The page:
Deconstructed club is an innovative and explorative genre of electronic music that emerged during the mid-2010s. It’s a genre that has been instrumental in pushing boundaries and restructuring the traditional concepts of club music, thus the name “deconstructed club”. Despite its name, this genre is not exclusive to clubs or dance floors, and it often plays out better in more experimental and open-minded listening contexts.
Essentially, deconstructed club takes components of conventional dance music — such as techno, house, dubstep, and other genres — and breaks them down into their constituent elements. The basic rhythmic structures, melodic patterns, vocal snippets, and sonic textures that make up these genres are then rearranged in new and unusual ways, often to the point of near unrecognizability.
Deconstructed club can be identified by its destabilization of traditional club music frameworks. Traditional rhythm and tempo are often eschewed, and instead, unconventional structures are favored. The tracks are often asymmetrical and disjointed, designed to challenge and intrigue the listener, rather than provide a predictable dance beat. Many tracks lack a conventional kick drum altogether, or use it in a way that subverts the steady, metronomic pulse found in most dance music.
Deconstructed club producers often draw upon a wide variety of sound sources. While synthetic, electronic sounds are still prevalent, they might be interspersed with samples from a broad range of other sources: traditional instruments, everyday noises, industrial sounds, or manipulated human voices. This results in a rich, textural sonic palette that’s full of surprises. The emphasis on unusual sound sources and textures often leads to comparisons with genres like sound art, musique concrète, and other experimental music forms.
The music’s atmosphere can range from incredibly intense and harsh to extremely soft and ambient. It can be confrontational and challenging, full of harsh, abrasive noises, sudden sonic shocks, and dystopian themes. At other times, it can be ethereal, ambient, and dreamlike, with whispery vocals, gentle synthetic pads, and delicate, intricate sound designs. These dichotomous elements often exist within the same track, further enhancing the genre’s unpredictability.
Deconstructed club music also often incorporates elements of non-Western music traditions, in part as a critique of the Eurocentric bias of much electronic dance music. This includes not only incorporating non-Western musical scales and rhythmic structures but also sampling traditional instruments and vocals from around the world.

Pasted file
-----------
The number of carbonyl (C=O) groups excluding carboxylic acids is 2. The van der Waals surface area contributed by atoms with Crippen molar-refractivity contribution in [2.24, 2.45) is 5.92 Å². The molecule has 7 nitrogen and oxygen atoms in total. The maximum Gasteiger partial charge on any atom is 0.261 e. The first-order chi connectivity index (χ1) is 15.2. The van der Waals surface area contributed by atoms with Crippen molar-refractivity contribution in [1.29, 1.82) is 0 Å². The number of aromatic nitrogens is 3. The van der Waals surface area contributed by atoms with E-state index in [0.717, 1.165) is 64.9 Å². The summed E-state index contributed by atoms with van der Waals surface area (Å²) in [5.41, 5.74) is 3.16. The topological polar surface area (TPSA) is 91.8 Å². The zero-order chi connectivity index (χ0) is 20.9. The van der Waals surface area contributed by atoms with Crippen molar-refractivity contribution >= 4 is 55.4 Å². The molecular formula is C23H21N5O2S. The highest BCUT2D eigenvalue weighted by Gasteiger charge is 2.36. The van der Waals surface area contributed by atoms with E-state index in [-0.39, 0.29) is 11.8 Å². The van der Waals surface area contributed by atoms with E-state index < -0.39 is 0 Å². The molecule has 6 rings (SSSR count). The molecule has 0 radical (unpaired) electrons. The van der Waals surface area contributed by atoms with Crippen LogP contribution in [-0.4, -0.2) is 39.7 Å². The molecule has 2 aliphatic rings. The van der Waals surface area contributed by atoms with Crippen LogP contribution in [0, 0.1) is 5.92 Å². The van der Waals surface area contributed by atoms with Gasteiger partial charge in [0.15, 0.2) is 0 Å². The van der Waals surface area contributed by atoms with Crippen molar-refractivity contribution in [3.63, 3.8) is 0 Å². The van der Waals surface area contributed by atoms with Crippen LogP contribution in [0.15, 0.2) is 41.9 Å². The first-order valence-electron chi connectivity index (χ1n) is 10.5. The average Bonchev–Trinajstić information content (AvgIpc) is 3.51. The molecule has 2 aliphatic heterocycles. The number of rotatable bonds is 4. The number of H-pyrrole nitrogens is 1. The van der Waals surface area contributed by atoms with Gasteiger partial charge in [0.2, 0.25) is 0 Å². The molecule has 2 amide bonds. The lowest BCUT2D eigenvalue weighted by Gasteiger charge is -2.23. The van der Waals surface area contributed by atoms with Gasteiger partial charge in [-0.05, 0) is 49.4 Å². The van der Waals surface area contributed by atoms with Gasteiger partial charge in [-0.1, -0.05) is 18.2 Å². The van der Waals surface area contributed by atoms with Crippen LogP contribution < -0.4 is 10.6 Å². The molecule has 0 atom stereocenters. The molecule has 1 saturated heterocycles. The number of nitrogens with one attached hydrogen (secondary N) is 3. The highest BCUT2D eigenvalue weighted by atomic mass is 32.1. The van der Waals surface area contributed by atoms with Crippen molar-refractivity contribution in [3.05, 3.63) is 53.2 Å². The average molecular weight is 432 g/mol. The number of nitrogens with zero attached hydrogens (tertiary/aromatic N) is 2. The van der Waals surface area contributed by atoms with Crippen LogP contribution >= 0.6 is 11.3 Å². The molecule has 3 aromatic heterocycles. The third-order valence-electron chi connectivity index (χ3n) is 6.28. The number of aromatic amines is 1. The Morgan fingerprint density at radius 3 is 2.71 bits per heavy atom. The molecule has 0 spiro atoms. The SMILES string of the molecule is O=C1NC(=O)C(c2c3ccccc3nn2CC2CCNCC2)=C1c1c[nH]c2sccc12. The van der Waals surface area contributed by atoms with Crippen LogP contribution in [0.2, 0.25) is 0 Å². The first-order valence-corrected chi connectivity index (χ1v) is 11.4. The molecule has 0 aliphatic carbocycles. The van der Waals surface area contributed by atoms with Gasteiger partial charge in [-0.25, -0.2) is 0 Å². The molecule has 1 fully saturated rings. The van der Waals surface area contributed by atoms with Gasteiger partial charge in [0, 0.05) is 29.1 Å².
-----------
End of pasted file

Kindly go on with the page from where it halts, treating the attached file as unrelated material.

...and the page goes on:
This genre, however, is not simply about dismantling club music but also about reconstructing it to provide a new perspective. Deconstructed club challenges the listener’s expectations of what club music should be and opens up a broad new array of musical possibilities. Despite its often challenging and complex nature, it remains a celebration of music’s power to move people physically and emotionally, in clubs and elsewhere.
Notable artists in the genre include Arca, SOPHIE, Amnesia Scanner, Holly Herndon, Yves Tumor, and Lotic, among others. These artists have been instrumental in pushing the genre forward and experimenting with what is possible within its framework.
In terms of cultural and social significance, deconstructed club often delves into themes of identity, politics, and the human condition. The disruptive, transformative nature of the music itself can be seen as a reflection of our turbulent times. It’s a genre that exists at the intersection of culture, technology, and society, constantly pushing the boundaries of what’s possible in music. As such, it’s a genre that’s likely to continue evolving and innovating for the foreseeable future.
TOP 10 DECONSTRUCTED CLUB ALBUMS
- Arca – “Arca” (2017)
- SOPHIE – “Oil of Every Pearl’s Un-Insides” (2018)
- Amnesia Scanner – “Another Life” (2018)
- Holly Herndon – “PROTO” (2019)
- Yves Tumor – “Safe in the Hands of Love” (2018)
- Lotic – “Power” (2018)
- Elysia Crampton – “American Drift” (2015)
- Jlin – “Black Origami” (2017)
- Sega Bodega – “Salvador” (2020)
- Shygirl – “Alias” (2020)